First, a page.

In SCORE’s report, Priorities for Progress, one recommendation was for the state to provide teachers with high-quality instructional materials and support use of those resources for strong instruction. That recommendation was inspired by the work of Leading Innovation for Tennessee Education (LIFT), a group of dedicated district, school, and classroom leaders across Tennessee who have been working since the spring of 2016 to provide teachers with high-quality, aligned instructional materials in English language arts (ELA) classrooms.

As a result of their investment in high-quality instructional materials and aligned professional development for teachers, LIFT districts have seen exciting results. The 2018-19 TNReady ELA assessment showed that:

  • Eight out of 12 LIFT districts saw increases in the number of third-grade students scoring on track or mastered.
  • Every LIFT district had at least one school engaged in the LIFT literacy work that exceeded growth expectations.
  • In five LIFT districts, every single school engaged in the LIFT literacy work exceeded growth expectations.
  • Twenty schools engaged in the LIFT literacy work were named by the state as reward schools, with four of those schools moving from a TVAAS score of 1 in 2017-18 to a TVAAS score of 5 in 2018-19.

The LIFT network recently released an annual report highlighting what they have learned this past year as they worked to sustain their progress in early literacy.

Their first learning is that sustaining progress requires that leaders maintain relentless focus and investment in their strategy. To do this, LIFT leaders prioritized maintaining the investment of all stakeholders, including board members, families, the community, school leaders, and teachers. This included celebration of early wins, as well as regular communication about successes, lessons learned, and areas of focus moving forward. It was particularly impactful to ground their celebration in student work by looking at before-and-after student work samples to highlight the growth in student learning and encourage persistence in the work.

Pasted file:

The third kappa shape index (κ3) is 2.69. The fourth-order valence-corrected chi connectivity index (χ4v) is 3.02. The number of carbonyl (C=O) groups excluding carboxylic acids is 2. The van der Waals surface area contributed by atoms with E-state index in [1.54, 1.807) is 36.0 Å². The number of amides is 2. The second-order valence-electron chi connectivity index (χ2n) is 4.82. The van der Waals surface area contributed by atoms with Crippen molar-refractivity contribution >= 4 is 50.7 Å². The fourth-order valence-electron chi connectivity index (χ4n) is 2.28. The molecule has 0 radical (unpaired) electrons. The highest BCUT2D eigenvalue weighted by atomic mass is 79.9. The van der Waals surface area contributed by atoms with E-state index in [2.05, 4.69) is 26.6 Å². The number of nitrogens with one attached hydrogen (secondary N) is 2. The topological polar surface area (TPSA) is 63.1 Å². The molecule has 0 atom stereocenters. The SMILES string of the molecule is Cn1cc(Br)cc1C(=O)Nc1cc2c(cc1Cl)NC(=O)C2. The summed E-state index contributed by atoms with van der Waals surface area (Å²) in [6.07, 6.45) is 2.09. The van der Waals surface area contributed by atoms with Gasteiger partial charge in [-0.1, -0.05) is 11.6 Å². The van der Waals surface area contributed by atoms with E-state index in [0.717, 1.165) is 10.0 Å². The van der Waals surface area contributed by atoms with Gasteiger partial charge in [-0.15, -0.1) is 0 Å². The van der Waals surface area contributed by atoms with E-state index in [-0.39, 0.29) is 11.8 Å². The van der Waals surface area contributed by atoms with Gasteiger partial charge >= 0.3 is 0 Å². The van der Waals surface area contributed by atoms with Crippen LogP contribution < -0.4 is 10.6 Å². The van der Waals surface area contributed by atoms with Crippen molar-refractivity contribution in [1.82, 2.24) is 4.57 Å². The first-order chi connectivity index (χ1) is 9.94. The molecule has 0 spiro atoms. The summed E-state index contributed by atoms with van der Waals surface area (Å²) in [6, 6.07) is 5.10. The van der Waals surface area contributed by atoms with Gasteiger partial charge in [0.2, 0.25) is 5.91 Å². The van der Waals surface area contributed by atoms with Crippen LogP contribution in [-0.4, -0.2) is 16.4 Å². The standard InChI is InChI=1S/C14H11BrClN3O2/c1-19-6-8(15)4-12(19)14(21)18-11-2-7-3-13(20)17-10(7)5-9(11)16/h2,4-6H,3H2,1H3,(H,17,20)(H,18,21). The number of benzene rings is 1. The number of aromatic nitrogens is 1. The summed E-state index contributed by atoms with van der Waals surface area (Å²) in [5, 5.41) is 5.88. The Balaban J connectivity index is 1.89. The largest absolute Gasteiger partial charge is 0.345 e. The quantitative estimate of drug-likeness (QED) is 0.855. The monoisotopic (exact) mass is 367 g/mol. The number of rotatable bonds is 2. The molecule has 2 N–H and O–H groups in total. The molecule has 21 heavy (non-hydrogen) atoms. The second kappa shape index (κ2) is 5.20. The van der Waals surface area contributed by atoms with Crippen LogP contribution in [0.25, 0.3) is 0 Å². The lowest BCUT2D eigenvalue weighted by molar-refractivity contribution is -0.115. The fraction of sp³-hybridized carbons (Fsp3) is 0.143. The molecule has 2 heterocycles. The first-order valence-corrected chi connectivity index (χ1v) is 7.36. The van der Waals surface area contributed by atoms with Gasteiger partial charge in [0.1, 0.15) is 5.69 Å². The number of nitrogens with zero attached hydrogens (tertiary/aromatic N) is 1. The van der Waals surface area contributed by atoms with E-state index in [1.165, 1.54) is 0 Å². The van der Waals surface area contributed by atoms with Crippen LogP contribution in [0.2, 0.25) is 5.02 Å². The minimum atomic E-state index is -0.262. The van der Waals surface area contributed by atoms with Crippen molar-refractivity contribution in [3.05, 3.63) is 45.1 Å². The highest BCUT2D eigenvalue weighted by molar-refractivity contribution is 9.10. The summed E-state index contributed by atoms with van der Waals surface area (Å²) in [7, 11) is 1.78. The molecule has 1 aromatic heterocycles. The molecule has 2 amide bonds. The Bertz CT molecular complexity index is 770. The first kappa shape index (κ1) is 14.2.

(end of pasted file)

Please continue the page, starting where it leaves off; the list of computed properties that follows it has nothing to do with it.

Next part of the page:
Second, they highlight that teachers need structures and support to reorient their daily work with rigorous materials. This includes carving out and protecting time for teacher collaboration and reflection — allowing teachers to work together on intellectual preparation at both the unit and lesson level.

Their third learning is that teachers’ expectations rise when they see their students succeed with more rigorous materials. The LIFT network surveyed teachers to benchmark their expectations for students and were pleasantly surprised to find their expectations outpaced the expectations of teachers nationally and also grew substantially from fall 2018 to spring 2019. Teachers’ ability to see firsthand that their students can succeed with more rigorous materials is slowly challenging and changing expectations.

Their fourth learning is not to underestimate the magnitude of transformation required in the shift to explicit and systematic foundational skills instruction. Despite decades of reading research pointing to the effectiveness of this approach, many districts and schools across the country — including many in the LIFT network prior to this work — have not embraced this approach. Although the network initially saw a huge increase in the quality of foundational skills instruction after introducing more rigorous instructional materials, that growth dipped as their pilots expanded to more teachers. Ongoing and continuous training and support is critical to sustain progress.

Lastly, they learned their best practices can be replicated to expand impact. As LIFT expanded its work to additional districts, those districts were able to replicate LIFT’s growth, but at a faster pace. Working with peer districts who have engaged in instructional materials work is a powerful on-ramp for districts new to this work. LIFT’s previously released Instructional Materials Implementation Guidebook is a valuable resource for districts adopting high-quality instructional materials as they think through the supports that teachers and leaders need to effectively leverage high-quality materials to dramatically improve outcomes for students.

As the LIFT network continues implementation work through the 2019-20 school year, there will be continued focus on building the capacity of leaders and teachers to ensure that students are owning the learning, as well as leveraging standards-aligned materials to meet the needs of all students. Additionally, they will work to ensure coherence across strategic initiatives and sustain the sense of urgency needed to drive improvements over the long-term.

Courtney Bell is the senior director of research and innovation at SCORE.


Read more about the LIFT network: